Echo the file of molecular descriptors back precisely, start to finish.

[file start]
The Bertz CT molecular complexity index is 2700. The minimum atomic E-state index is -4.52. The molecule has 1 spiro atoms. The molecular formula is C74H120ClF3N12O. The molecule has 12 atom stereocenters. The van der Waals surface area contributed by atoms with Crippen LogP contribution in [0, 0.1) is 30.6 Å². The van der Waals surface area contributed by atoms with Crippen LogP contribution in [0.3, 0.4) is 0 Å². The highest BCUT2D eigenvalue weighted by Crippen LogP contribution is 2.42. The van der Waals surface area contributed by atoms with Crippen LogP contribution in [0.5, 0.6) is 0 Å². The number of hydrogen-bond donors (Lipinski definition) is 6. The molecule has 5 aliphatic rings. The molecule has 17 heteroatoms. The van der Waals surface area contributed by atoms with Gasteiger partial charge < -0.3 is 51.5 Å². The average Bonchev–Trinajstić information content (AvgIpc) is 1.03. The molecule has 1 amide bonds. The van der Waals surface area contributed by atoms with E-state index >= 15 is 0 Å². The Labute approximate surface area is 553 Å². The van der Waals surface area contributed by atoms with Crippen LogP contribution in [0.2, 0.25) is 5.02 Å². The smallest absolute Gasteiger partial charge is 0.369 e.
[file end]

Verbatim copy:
The Bertz CT molecular complexity index is 2700. The minimum atomic E-state index is -4.52. The molecule has 1 spiro atoms. The molecular formula is C74H120ClF3N12O. The molecule has 12 atom stereocenters. The van der Waals surface area contributed by atoms with Crippen LogP contribution in [0, 0.1) is 30.6 Å². The van der Waals surface area contributed by atoms with Crippen LogP contribution in [0.3, 0.4) is 0 Å². The highest BCUT2D eigenvalue weighted by Crippen LogP contribution is 2.42. The van der Waals surface area contributed by atoms with Crippen LogP contribution in [0.5, 0.6) is 0 Å². The number of hydrogen-bond donors (Lipinski definition) is 6. The molecule has 5 aliphatic rings. The molecule has 17 heteroatoms. The van der Waals surface area contributed by atoms with Gasteiger partial charge < -0.3 is 51.5 Å². The average Bonchev–Trinajstić information content (AvgIpc) is 1.03. The molecule has 1 amide bonds. The van der Waals surface area contributed by atoms with E-state index >= 15 is 0 Å². The Labute approximate surface area is 553 Å². The van der Waals surface area contributed by atoms with Crippen LogP contribution in [0.2, 0.25) is 5.02 Å². The smallest absolute Gasteiger partial charge is 0.369 e.